One day at school in France, when I was about 11, I finished early and when I reached my home I realised I had forgotten my key. I lived on the seventh floor and decided to climb the building. It was concrete and there were big holds, plus balconies, so it was kind of easy.
The most difficult climb I have done was the Sears building in Chicago, which at that time was the biggest building in the world. It's the kind of building – flat, slippery, 443m (1453ft) tall – that is really tough.
My worst injury was on September 29, 1982. I fell head first from about 15 metres and landed on my wrists on some stones. Both wrists were completely smashed, then my elbows, my pelvis, my knee and my skull. I have had many more injuries, but that was the worst one. I don't wear protective clothing like a helmet because it would be against my spirit; I like freedom.
I don't force myself to do things I don't want to do. This is very much my philosophy. When I climb, I am focused on my target. Getting to the top is a great feeling because there is a lot of fear before an ascent; then when I start climbing it is fine because I am in fighting mode so I don't think about fear any more. But once I reach the top, it's a bit like if I was reborn. For a while, you put your life at risk – you know you are between life and death – then, once you reach the top, you can enjoy. It's like there's a life ahead. It's an interesting feeling.
I am kind of addicted to it, because even now, aged 50, I need to do that. I think that as long as I am alive, I will be doing that kind of stuff. I feel I need the thrill of it to feel alive.
Some buildings are not possible; those I think should be possible, I go to the location and then if it's OK I do it, most of the time illegally. There's an injunction on me climbing the Shard in London. If I am seen in the perimeter around the Shard, they are allowed to arrest me. I think it's stupid because I have never planned to do this ascent illegally. I am just trying to get approval to do it officially. I would like to do it because the shape is right, the architecture is interesting and it's 310m (1017ft) high so not ridiculous.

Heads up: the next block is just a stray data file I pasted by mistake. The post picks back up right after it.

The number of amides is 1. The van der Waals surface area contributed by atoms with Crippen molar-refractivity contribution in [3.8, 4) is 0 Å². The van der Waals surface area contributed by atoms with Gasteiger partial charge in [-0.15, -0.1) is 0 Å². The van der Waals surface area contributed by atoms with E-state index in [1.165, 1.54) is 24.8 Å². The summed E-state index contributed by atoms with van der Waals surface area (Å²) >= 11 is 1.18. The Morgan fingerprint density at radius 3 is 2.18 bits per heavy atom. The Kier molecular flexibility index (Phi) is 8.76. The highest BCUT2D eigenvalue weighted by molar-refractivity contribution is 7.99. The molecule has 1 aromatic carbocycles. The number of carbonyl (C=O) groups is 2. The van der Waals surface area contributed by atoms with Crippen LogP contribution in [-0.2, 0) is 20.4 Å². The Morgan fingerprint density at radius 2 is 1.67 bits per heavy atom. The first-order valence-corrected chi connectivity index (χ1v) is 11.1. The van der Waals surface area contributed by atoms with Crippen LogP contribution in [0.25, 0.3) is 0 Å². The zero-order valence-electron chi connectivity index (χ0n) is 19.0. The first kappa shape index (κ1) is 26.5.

A 200m (656ft) building takes 45 minutes on average. Something like Petronas [450m/1476ft-high twin towers in Kuala Lumpur] took a bit more than 1.5 hours; Burj Khalifa in Dubai, 830m/2724ft [the world's tallest building], took six hours.
I did the Eiffel Tower twice. The first time was interesting because it was -15C and I did it on New Year's Eve 1996, so when I was at the top it was 1997. The cops were nice; the security people were not nice. Cops are a bit more intelligent with a much better understanding. They can judge whether it is a crime or whether it's a misdemeanour charge. Most of them like to get autographs.
When I climb, I am calm, but other than that I am quite a nervous person, in the sense that I can be annoyed by people. I hate rules, that's the problem, and our world is surrounded by rules on everything.
There are plenty of other buildings I'd like to climb – in China, Argentina, Chile. It's just a matter of time.
Alain Robert is giving a talk at the Edinburgh International Climbing Arena on Friday at 8pm. For tickets (£18) call 0131 333 6333 or go to EICA reception. Visit eica-ratho.co.uk.
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